Inspired by the creation story in the Old Testament, the multi-layered and structurally intriguing “Knowledge of Good and Evil” was actually written several years ago, Esperanza explains. She later wrote a preliminary string arrangement for the work, which Goldstein later embellished. “The song is very circular, and the transitions between the emotions captured in the major and minor parts are intentionally ambiguous,” says Esperanza. “The melody doesn’t allow you to catch them, even though it repeats itself. It’s like the story of the Garden of Eden. The openness to many different interpretations is what makes it so compelling.”
The taut and percussive “Really Very Small” is another piece from Esperanza’s vault of earlier material that derives new life from a string arrangement she subsequently added to it. “As I remember, the song came out of me all at once when I wrote it,” she says. “When you play it on piano, it’s a little funky harmonically, but it lays in a logical way. I was listening to a lot of world music around that time, and I was interested in the idea of having two time signatures in the same song. The melody is basically in 6/8, and it sits on top of this 7/8 accompaniment.”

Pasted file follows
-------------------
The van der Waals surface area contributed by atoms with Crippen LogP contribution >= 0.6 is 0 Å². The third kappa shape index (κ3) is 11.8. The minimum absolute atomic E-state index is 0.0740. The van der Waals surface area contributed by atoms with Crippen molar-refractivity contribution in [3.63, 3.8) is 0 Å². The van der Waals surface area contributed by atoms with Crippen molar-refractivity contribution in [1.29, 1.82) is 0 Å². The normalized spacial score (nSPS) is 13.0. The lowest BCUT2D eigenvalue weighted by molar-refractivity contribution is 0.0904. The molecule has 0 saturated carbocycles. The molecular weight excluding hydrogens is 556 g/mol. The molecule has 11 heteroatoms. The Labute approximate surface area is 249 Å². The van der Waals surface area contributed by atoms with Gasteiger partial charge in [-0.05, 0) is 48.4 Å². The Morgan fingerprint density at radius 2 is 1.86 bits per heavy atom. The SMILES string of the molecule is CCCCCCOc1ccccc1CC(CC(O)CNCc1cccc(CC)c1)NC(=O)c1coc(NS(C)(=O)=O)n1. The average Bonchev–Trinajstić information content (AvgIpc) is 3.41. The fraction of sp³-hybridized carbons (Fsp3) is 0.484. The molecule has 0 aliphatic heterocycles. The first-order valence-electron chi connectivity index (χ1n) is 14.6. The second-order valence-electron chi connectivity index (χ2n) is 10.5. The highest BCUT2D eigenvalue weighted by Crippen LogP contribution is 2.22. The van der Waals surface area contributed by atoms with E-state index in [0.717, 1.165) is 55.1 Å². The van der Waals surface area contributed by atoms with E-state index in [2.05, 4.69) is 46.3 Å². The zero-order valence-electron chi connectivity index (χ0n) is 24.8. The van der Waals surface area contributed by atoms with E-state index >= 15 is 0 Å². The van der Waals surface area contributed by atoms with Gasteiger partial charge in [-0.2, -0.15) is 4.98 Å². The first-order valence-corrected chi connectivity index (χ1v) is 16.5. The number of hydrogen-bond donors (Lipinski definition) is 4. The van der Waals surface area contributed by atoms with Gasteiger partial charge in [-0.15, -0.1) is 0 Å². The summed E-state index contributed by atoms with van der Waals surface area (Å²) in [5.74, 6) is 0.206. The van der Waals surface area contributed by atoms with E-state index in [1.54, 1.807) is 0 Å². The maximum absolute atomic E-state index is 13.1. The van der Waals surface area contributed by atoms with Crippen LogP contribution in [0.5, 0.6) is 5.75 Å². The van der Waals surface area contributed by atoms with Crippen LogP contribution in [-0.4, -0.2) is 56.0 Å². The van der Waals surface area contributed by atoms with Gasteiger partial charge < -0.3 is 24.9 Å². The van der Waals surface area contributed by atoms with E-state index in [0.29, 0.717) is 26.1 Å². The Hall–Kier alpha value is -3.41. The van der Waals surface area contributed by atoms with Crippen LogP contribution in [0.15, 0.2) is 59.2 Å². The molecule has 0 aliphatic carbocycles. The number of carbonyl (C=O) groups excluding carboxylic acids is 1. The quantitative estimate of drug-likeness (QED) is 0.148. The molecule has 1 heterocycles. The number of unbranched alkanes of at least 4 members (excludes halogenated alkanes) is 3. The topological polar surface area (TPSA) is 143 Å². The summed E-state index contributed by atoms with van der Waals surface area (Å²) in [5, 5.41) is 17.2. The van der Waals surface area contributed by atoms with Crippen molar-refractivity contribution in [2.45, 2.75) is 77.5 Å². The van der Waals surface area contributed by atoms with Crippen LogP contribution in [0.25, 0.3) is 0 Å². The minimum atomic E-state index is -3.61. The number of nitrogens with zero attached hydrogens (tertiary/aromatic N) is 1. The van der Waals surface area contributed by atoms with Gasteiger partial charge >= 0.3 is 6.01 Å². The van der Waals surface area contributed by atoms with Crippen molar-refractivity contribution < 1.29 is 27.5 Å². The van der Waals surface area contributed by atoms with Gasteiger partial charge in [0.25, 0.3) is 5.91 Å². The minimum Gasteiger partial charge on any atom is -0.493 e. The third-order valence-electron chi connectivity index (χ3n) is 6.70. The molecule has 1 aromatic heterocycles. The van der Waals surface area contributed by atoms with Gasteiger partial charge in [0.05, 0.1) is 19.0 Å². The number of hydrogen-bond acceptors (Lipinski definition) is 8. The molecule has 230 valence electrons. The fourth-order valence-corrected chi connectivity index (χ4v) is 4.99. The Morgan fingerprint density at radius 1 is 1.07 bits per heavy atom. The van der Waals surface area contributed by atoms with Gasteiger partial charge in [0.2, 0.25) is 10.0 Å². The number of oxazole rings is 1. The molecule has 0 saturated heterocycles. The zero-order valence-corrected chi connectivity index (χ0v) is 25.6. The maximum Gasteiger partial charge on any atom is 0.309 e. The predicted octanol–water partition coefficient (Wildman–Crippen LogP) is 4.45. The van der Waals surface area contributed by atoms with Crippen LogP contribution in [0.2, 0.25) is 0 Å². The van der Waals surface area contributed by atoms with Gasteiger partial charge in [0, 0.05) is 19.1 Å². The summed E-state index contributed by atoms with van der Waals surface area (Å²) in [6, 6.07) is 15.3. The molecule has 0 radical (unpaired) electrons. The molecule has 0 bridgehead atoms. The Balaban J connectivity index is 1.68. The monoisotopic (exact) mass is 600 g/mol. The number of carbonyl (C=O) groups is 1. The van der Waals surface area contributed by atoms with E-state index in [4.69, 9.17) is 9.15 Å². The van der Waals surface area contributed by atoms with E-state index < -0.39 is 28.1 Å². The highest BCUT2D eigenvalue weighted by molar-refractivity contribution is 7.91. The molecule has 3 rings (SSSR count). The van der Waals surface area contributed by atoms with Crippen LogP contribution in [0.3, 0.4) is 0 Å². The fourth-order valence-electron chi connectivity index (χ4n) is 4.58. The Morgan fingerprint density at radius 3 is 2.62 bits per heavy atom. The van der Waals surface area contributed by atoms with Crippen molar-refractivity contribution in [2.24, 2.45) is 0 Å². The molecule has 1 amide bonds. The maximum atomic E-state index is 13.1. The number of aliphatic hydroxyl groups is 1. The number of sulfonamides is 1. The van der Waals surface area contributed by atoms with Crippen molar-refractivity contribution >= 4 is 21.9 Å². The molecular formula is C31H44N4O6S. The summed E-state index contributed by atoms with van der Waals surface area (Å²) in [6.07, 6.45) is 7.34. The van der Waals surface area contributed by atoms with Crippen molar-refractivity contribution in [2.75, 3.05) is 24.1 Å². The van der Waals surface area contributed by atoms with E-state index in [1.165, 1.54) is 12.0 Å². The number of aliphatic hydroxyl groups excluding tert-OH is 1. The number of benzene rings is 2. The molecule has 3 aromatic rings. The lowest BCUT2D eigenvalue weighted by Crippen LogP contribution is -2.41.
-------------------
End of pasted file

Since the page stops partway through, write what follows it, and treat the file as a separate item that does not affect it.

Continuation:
The lilting “Apple Blossom,” featuring the legendary Milton Nascimento is reminiscent of a folk song. “The challenge in arranging this song was integrating the strings into the piece, but in such a way as to keep them from taking over – allowing them to be part of the work, but not in the way of it,” says Esperanza. “Milton is one of my musical heroes. He’s always inspired me to follow my own voice, in terms of writing, singing and playing. If there’s anyone who’s close to what I want to be musically, it would be him. I feel like this record is blessed because of his presence and contribution.”
In the final stretch, “Inútil Paisagem” is built around a gentle but complex vocal interplay between Esperanza and Gretchen Parlato, with little more than a repeating bass line and Parlato’s subtle hand percussion to underscore the dual voices. The quiet and poignant “Short and Sweet,” lays Esperanza’s vocals in a lush bed of piano and strings, resulting in a dreamlike experience that ends the set on an almost mystical note.
But this is no dream. It is the work of a brilliant young musical talent who isn’t afraid to challenge the limits of jazz and its relationship to other forms of musical expression. Chamber Music Society is the first of two current Esperanza projects. Radio Music Society, set for release in the spring of 2011, features an exciting new repertoire of funk, hip-hop, and rock elements fused into songs that are free from genre.
“I’m confident that this music will touch people,” she says of Chamber Music Society. “We all want to hear sincerity and originality in music, and anyone can recognize and appreciate when love and truth are transmitted through art. No matter what else has or hasn’t been achieved on this recording, those things are definitely a part of this music. Those are the things I really want to deliver.”